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    2 days ago
  • Leaked UK Briefing Shows NZ-EU Trade Deal is a Sham
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  • Gordon Campbell on bank scandals and air crashes
    Libor. It stands for the London Interbank Offered rate. Back in 2012, Libor became synonymous with a scandal involving the dodgy manipulation of how interest rates were fixed – during the years before and after the Global Financial Crisis –… ...
    2 days ago
  • March Against Monsanto
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    2 days ago
  • 2016 SkS Weekly Digest #21
    SkS Highlights... El Niño to La Niña... Toon of the Week... Quote of the Week... He Said What?... SkS in the News... SkS Spotlights... Coming Soon on SkS... Poster of the Week... SkS Week in Review... 97 Hours of… ...
    2 days ago

  • Key’s “brain fart” on tax cuts news to English
    John Key didn’t tell his own Finance Minister he was about to go on radio and announce he wanted $3b of tax cuts, just days after Bill English ruled them out, says Labour’s Finance spokesperson Grant Robertson. “In Parliament today… ...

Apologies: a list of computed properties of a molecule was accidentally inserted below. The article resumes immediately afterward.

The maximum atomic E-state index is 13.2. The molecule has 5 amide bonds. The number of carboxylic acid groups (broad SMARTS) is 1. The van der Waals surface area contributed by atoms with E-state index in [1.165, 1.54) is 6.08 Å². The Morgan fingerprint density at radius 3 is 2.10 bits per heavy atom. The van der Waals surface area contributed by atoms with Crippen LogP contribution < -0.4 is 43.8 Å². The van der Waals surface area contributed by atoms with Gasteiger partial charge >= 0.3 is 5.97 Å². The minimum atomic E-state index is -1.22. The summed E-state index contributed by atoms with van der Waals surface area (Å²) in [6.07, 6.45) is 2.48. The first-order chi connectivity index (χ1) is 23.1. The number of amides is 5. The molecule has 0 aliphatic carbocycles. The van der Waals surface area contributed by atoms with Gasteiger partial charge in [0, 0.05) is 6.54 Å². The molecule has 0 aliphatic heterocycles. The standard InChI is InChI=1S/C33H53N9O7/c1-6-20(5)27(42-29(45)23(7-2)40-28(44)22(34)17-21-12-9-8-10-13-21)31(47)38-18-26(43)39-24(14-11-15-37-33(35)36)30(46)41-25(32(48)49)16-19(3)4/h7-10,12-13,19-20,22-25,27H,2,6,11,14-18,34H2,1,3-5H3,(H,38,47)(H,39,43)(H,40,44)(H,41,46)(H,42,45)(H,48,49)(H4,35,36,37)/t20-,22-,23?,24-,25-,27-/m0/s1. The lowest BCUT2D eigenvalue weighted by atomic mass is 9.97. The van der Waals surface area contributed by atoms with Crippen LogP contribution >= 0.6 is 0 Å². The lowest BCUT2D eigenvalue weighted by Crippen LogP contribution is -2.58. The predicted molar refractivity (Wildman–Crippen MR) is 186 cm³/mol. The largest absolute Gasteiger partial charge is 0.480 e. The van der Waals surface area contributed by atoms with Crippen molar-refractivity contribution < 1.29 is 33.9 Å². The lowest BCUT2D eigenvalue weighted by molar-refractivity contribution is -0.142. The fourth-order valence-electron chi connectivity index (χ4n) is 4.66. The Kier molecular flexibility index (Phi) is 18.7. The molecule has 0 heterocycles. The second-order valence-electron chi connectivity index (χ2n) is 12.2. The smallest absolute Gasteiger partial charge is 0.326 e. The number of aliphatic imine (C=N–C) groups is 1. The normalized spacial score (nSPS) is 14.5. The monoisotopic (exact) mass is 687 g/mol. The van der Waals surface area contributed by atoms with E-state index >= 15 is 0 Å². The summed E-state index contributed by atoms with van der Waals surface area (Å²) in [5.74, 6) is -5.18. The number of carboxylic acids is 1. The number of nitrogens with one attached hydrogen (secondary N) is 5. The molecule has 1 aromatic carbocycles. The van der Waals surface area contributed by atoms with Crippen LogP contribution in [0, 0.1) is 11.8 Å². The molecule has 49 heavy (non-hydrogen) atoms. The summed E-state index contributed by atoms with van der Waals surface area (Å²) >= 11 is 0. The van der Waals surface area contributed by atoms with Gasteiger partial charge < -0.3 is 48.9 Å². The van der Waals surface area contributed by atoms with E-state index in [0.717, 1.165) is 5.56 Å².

4 hours ago
  • What I’m looking for in Budget 2016 – A better start for our tamariki
    Ensuring the best start for our tamariki is a priority for me in everything I do. And so in Budget 2016, my first budget as an MP, I looking for the Government to make a real investment in the wellbeing… ...
    GreensBy Marama Davidson
    5 hours ago
  • What I’m looking for in Budget 2016 – A better start for our tamariki
    Ensuring the best start for our tamariki is a priority for me in everything I do. And so in Budget 2016, my first budget as an MP, I looking for the Government to make a real investment in the wellbeing… ...
    GreensBy Marama Davidson
    5 hours ago
  • Denise Roche: What I’m looking for in Budget 2016 Pt II
    Aotearoa’s new New Zealanders,  come to our country in vulnerable position: – often away from the culture, communities and families they know, sometimes in neighbourhoods without familiar faces and often encountering barriers to employment. With net migration at 50,000+ a… ...